From the east of the country my route followed a haphazard direction with a predominantly western trajectory, slightly dictated by the direction of the wind. I always aimed for the B-roads despite the taunting main highway (which I crossed over twice) offering a direct route straight to Havana. The scenery of everyday life offered people fishing from bridges, farmers armed with sickles slashing at their fields and informal games of baseball where I was hoping for an invite. It was these roads that allowed the engagement with the hidden Cuba, small towns, places which seemingly hadn’t changed much throughout time. During a visit to one such town I followed the lure of faint sounds of drums to an abandoned warehouse where I listened to a ‘son’ music rehearsal, in another I got stopped by locals for a few cheeky shots of rum from a mysterious plastic bottle whilst others centered around their once economic defining sugar mills. Outside of the towns the quiet roads offered the simple joy of me, my bike and the road allowing the cleansing of thoughts to appreciate the surrounding environment whilst having to occasionally avoid the donkey led cart. The silence of the more rural areas was only interrupted as I swapped greetings with locals farmers, allowing snippets of engagement as I was assured of my directions. Throughout the country a common reaction when explaining to locals of where I had ridden from and my end destination was the international symbol of ‘crazy’, shown by a circling finger near the temple. My Spanish vocabulary was increasing!

My days of riding in the middle of the county were shorter, allowing stopping and appreciating the spaces between, long lunches and early arrivals to further discover my destinations. Although shorter its funny how the mind adjusts with distance not being measured in comparison to the day before but your end point. A short 70km ride for the day at times seems just as hard as the 160km days. Over the course of several days I rode from the Che Guevara dominated town of Santa Clara, watched locals get pleasure from their town square at night in Sancti Spiritus, enjoyed the UNESCO town of Trinidad famed for its cobbled streets and coloured colonial houses to Cienfuegos a bayside town with an neoclassical architectural style indicating its important role in Cuba’s identity. I quickly eased into the simple existence of beginning my cycling as the sun was rising in an attempt to avoid the heat of the day (minimizing tan lines) and to allow glimpses into a communities start to the day often riding together in groups until our paths deviated theirs to work whilst I continued onwards aiming for a new town. The landscape was lush, highlighted by a spectrum of greens with the occasional cleared field whilst the road was smooth and directional with occasional ascents to offer elevated glimpses to what lie ahead. Upon entering my daily destinations I aimed for the ever-present town squares finding accommodation close to their activated centers.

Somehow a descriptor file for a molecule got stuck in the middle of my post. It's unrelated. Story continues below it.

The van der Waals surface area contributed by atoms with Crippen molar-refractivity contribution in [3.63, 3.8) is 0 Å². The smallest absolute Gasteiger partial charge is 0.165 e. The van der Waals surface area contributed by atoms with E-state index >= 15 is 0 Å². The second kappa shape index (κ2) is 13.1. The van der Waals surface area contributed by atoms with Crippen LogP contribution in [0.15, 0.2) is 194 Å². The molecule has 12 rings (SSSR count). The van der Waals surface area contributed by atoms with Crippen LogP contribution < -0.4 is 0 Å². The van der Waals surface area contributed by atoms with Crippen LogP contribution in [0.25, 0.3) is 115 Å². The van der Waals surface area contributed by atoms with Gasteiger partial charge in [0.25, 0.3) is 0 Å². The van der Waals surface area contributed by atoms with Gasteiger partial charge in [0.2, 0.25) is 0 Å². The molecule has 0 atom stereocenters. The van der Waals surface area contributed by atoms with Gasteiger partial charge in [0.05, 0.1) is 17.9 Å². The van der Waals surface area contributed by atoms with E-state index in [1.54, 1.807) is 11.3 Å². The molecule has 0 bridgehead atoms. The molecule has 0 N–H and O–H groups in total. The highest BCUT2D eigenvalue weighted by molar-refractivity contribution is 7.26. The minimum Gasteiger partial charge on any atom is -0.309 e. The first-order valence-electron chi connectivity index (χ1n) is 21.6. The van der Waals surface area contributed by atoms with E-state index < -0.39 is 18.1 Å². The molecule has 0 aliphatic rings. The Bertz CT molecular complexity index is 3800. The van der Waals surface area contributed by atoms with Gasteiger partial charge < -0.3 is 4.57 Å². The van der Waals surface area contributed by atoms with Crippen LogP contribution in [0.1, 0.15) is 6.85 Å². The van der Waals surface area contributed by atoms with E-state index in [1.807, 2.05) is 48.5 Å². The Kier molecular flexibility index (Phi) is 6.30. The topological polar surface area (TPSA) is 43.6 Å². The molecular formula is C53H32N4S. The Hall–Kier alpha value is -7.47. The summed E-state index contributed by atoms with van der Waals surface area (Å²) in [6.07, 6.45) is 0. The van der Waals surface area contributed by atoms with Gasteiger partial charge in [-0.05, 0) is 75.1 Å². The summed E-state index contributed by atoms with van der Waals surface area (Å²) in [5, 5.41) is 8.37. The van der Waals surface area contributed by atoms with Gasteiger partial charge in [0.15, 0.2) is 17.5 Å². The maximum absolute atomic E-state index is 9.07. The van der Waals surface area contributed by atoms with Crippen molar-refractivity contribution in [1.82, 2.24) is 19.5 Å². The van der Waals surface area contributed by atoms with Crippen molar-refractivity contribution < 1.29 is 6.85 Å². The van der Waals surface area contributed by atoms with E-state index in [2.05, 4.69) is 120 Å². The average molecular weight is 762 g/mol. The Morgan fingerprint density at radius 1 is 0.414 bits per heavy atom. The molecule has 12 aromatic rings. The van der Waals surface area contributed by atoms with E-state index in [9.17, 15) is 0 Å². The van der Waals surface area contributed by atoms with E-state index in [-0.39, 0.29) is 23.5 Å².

The more developed towns allowed opportunities to ignore my failings in Spanish and partake in English conversations with some of my hosts offering further insight into present day Cuba. Many tourist comments centered on their hope that despite the political changes Cuba would remain the same, offering them a glass bubble glimpse into a perceived better alternative. Yet it was the locals who hoped for change, an opportunity for the choices that they thought democracy brings whether it be a chance to try one of those western hamburgers, trust in their neighbor and/or simply allow a doctor to earn more then the current $42/month.

I wanted to reach the capital a day earlier to allow its deserved time so I reluctantly squeeze 2 planned days into 1 learning that 180km on a fixed wheel bike in these conditions is pretty hard. Setting off from Cienfuegos my aim was Matanzas (the ‘Athens of Cuba) with an attitude of that if I didn’t make it that far it was ok due to smaller accommodating towns being in between. Despite the sweat pouring heat, the wind and some other excuses collated on the way it was inevitable that I was going to push myself for that extra day. Fortunately I was inspired by the encouraging revolutionary slogans on billboards lining the roadside featuring the likes of Castro, Chavez and Lenin. On these slightly busier roads as I inched closer to the capital I found the chance to partially judge the locals without actually meeting them, which in Cuba’s case showed them to be a considerable bunch often nearly driving off the opposing side of the road as they drove past me in a common gesture of kindness. In addition this safe space minimized the amount of exhaust fumes you breathed in from the plethora of old American classic cars (not the ones in the glossy ads!)